- 2020, Utah: $750,000 Verdict. A passenger was involved in a single-vehicle collision on an interstate highway. She suffered open wounds, cuts, abrasions, neck pain, back pain, right knee pain, and abdominal pain. The woman developed post-traumatic stress disorder. She alleged negligence against her driver. The woman claimed he failed to control his vehicle, pay attention to the road, and maintain his lane of travel. A jury awarded $750,000.
- 2019, Utah: $152,207 Verdict. A woman was involved in a chain-reaction collision. She suffered severe injuries. The woman alleged negligence against the at-fault driver. She claimed she tailgated her, failed to pay attention to the road, and unsafely operate her vehicle. The jury awarded $152,207.
- 2019, Utah: $30,000 Verdict. A 34-year-old woman was rear-ended by a FedEx van. She suffered a cervical herniation, a cervical lordosis reversal, a lumbar bulge, foraminal stenosis, and spinal arthropathy. The woman received a spinal cord stimulator. She alleged negligence against the FedEx van driver. The woman claimed he failed to follow traffic laws, maintain an appropriate lookout, and keep an appropriate distance from other vehicles. She received a $30,000 verdict.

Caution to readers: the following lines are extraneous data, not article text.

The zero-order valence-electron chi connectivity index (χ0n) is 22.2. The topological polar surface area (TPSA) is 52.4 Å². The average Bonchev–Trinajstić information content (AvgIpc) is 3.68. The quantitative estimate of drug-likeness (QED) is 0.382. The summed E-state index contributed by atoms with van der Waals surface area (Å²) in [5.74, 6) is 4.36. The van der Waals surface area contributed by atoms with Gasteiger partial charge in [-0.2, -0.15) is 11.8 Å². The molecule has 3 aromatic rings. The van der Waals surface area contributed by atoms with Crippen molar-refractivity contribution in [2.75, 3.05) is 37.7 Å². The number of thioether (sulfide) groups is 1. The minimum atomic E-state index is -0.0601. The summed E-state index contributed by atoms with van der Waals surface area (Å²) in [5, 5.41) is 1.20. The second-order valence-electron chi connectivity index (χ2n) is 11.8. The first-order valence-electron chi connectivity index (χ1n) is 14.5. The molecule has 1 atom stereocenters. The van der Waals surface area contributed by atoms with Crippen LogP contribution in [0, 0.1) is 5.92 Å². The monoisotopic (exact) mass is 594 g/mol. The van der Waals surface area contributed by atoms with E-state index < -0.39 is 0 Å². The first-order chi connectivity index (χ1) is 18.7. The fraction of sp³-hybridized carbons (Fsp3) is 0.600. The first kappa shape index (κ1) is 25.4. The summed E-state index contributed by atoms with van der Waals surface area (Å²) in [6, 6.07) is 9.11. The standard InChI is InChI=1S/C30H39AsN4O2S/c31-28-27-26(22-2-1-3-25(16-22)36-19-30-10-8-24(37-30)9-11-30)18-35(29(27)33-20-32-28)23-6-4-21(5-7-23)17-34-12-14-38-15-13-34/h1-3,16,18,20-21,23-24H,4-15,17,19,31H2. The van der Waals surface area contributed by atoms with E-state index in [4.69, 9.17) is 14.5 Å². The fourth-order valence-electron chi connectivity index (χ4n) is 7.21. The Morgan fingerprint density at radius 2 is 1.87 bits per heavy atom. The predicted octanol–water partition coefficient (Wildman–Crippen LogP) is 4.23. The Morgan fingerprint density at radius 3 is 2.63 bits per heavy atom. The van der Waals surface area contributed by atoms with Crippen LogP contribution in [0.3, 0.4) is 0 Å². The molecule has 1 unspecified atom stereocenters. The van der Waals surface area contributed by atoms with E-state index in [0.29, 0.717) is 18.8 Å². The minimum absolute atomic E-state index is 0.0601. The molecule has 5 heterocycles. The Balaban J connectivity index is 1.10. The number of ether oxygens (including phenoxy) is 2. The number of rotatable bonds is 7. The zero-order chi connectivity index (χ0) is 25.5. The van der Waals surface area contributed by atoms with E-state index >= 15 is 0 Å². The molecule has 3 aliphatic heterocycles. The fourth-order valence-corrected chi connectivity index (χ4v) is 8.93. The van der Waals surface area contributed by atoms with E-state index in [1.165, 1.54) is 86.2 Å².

- 2019, Utah: $125,000 Verdict. A 52-year-old man was struck head-on in icy and snowy conditions. He suffered a cervical herniation with radiculopathy. The man underwent a cervical disc replacement. His whole person impairment rating was 28 percent. The man alleged negligence against the at-fault driver. He claimed she failed to stay in her lane and safely operate her vehicle in unsafe conditions. The man received $125,000.